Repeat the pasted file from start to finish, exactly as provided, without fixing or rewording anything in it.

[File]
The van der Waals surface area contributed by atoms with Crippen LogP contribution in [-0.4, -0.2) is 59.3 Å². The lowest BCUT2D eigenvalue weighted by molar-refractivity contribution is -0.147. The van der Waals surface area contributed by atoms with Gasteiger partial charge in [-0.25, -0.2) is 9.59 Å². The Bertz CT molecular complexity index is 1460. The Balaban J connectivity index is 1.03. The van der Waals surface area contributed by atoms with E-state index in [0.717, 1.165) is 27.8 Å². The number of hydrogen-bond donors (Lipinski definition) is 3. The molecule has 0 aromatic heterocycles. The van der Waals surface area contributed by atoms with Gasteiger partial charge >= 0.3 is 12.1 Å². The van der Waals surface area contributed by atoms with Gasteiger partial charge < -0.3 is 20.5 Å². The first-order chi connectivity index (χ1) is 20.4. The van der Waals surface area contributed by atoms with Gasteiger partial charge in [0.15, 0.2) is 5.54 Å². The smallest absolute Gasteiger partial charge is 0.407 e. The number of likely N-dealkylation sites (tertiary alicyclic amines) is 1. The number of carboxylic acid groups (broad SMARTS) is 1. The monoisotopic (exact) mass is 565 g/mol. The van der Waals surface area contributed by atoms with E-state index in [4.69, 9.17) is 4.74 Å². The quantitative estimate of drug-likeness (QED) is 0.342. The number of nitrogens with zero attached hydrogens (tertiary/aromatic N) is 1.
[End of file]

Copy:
The van der Waals surface area contributed by atoms with Crippen LogP contribution in [-0.4, -0.2) is 59.3 Å². The lowest BCUT2D eigenvalue weighted by molar-refractivity contribution is -0.147. The van der Waals surface area contributed by atoms with Gasteiger partial charge in [-0.25, -0.2) is 9.59 Å². The Bertz CT molecular complexity index is 1460. The Balaban J connectivity index is 1.03. The van der Waals surface area contributed by atoms with E-state index in [0.717, 1.165) is 27.8 Å². The number of hydrogen-bond donors (Lipinski definition) is 3. The molecule has 0 aromatic heterocycles. The van der Waals surface area contributed by atoms with Gasteiger partial charge >= 0.3 is 12.1 Å². The van der Waals surface area contributed by atoms with Gasteiger partial charge < -0.3 is 20.5 Å². The first-order chi connectivity index (χ1) is 20.4. The van der Waals surface area contributed by atoms with Gasteiger partial charge in [0.15, 0.2) is 5.54 Å². The smallest absolute Gasteiger partial charge is 0.407 e. The number of likely N-dealkylation sites (tertiary alicyclic amines) is 1. The number of carboxylic acid groups (broad SMARTS) is 1. The monoisotopic (exact) mass is 565 g/mol. The van der Waals surface area contributed by atoms with E-state index in [4.69, 9.17) is 4.74 Å². The quantitative estimate of drug-likeness (QED) is 0.342. The number of nitrogens with zero attached hydrogens (tertiary/aromatic N) is 1.